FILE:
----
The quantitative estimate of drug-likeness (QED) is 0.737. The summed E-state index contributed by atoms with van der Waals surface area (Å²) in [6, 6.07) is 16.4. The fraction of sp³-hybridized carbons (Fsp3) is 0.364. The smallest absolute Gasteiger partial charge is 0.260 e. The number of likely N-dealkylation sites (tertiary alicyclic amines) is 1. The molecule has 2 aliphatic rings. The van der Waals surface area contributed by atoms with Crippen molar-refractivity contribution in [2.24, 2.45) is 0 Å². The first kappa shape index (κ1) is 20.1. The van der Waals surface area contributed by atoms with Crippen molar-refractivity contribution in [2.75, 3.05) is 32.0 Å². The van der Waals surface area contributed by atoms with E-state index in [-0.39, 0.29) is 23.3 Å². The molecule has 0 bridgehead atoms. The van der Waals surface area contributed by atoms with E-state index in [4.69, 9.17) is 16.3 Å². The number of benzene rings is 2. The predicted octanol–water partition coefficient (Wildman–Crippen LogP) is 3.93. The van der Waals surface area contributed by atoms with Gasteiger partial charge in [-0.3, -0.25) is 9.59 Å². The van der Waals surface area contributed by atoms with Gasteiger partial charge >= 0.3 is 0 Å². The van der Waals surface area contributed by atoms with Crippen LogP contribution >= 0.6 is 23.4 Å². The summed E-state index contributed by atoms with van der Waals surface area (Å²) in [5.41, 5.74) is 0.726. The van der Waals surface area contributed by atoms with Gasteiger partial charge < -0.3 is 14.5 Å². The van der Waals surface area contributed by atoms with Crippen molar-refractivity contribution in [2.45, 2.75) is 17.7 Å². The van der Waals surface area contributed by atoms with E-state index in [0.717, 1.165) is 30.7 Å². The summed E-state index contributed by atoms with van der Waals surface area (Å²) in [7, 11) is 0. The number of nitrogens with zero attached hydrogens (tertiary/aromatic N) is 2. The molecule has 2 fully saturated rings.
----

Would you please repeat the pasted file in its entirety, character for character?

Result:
The quantitative estimate of drug-likeness (QED) is 0.737. The summed E-state index contributed by atoms with van der Waals surface area (Å²) in [6, 6.07) is 16.4. The fraction of sp³-hybridized carbons (Fsp3) is 0.364. The smallest absolute Gasteiger partial charge is 0.260 e. The number of likely N-dealkylation sites (tertiary alicyclic amines) is 1. The molecule has 2 aliphatic rings. The van der Waals surface area contributed by atoms with Crippen molar-refractivity contribution in [2.24, 2.45) is 0 Å². The first kappa shape index (κ1) is 20.1. The van der Waals surface area contributed by atoms with Crippen molar-refractivity contribution in [2.75, 3.05) is 32.0 Å². The van der Waals surface area contributed by atoms with E-state index in [-0.39, 0.29) is 23.3 Å². The molecule has 0 bridgehead atoms. The van der Waals surface area contributed by atoms with E-state index in [4.69, 9.17) is 16.3 Å². The number of benzene rings is 2. The predicted octanol–water partition coefficient (Wildman–Crippen LogP) is 3.93. The van der Waals surface area contributed by atoms with Gasteiger partial charge in [-0.3, -0.25) is 9.59 Å². The van der Waals surface area contributed by atoms with Gasteiger partial charge >= 0.3 is 0 Å². The van der Waals surface area contributed by atoms with Crippen LogP contribution >= 0.6 is 23.4 Å². The summed E-state index contributed by atoms with van der Waals surface area (Å²) in [5.41, 5.74) is 0.726. The van der Waals surface area contributed by atoms with Gasteiger partial charge < -0.3 is 14.5 Å². The van der Waals surface area contributed by atoms with Crippen molar-refractivity contribution in [2.45, 2.75) is 17.7 Å². The van der Waals surface area contributed by atoms with E-state index in [0.717, 1.165) is 30.7 Å². The summed E-state index contributed by atoms with van der Waals surface area (Å²) in [7, 11) is 0. The number of nitrogens with zero attached hydrogens (tertiary/aromatic N) is 2. The molecule has 2 fully saturated rings.